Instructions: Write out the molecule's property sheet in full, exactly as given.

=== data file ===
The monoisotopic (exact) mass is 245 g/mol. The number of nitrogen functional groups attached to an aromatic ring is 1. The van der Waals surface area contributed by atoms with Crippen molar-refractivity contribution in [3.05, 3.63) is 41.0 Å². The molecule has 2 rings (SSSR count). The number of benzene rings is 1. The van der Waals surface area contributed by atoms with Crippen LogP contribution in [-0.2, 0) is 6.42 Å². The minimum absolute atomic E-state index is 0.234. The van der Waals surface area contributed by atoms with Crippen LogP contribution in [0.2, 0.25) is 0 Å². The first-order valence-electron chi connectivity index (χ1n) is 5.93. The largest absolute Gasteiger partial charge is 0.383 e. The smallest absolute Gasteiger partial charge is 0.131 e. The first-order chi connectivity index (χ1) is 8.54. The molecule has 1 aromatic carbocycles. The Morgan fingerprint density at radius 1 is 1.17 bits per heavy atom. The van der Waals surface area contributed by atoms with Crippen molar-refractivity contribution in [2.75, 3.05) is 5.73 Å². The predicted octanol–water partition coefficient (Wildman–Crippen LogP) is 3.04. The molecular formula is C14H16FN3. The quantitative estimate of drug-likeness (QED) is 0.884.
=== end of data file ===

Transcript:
The monoisotopic (exact) mass is 245 g/mol. The number of nitrogen functional groups attached to an aromatic ring is 1. The van der Waals surface area contributed by atoms with Crippen molar-refractivity contribution in [3.05, 3.63) is 41.0 Å². The molecule has 2 rings (SSSR count). The number of benzene rings is 1. The van der Waals surface area contributed by atoms with Crippen LogP contribution in [-0.2, 0) is 6.42 Å². The minimum absolute atomic E-state index is 0.234. The van der Waals surface area contributed by atoms with Crippen LogP contribution in [0.2, 0.25) is 0 Å². The first-order valence-electron chi connectivity index (χ1n) is 5.93. The largest absolute Gasteiger partial charge is 0.383 e. The smallest absolute Gasteiger partial charge is 0.131 e. The first-order chi connectivity index (χ1) is 8.54. The molecule has 1 aromatic carbocycles. The Morgan fingerprint density at radius 1 is 1.17 bits per heavy atom. The van der Waals surface area contributed by atoms with Crippen molar-refractivity contribution in [2.75, 3.05) is 5.73 Å². The predicted octanol–water partition coefficient (Wildman–Crippen LogP) is 3.04. The molecular formula is C14H16FN3. The quantitative estimate of drug-likeness (QED) is 0.884.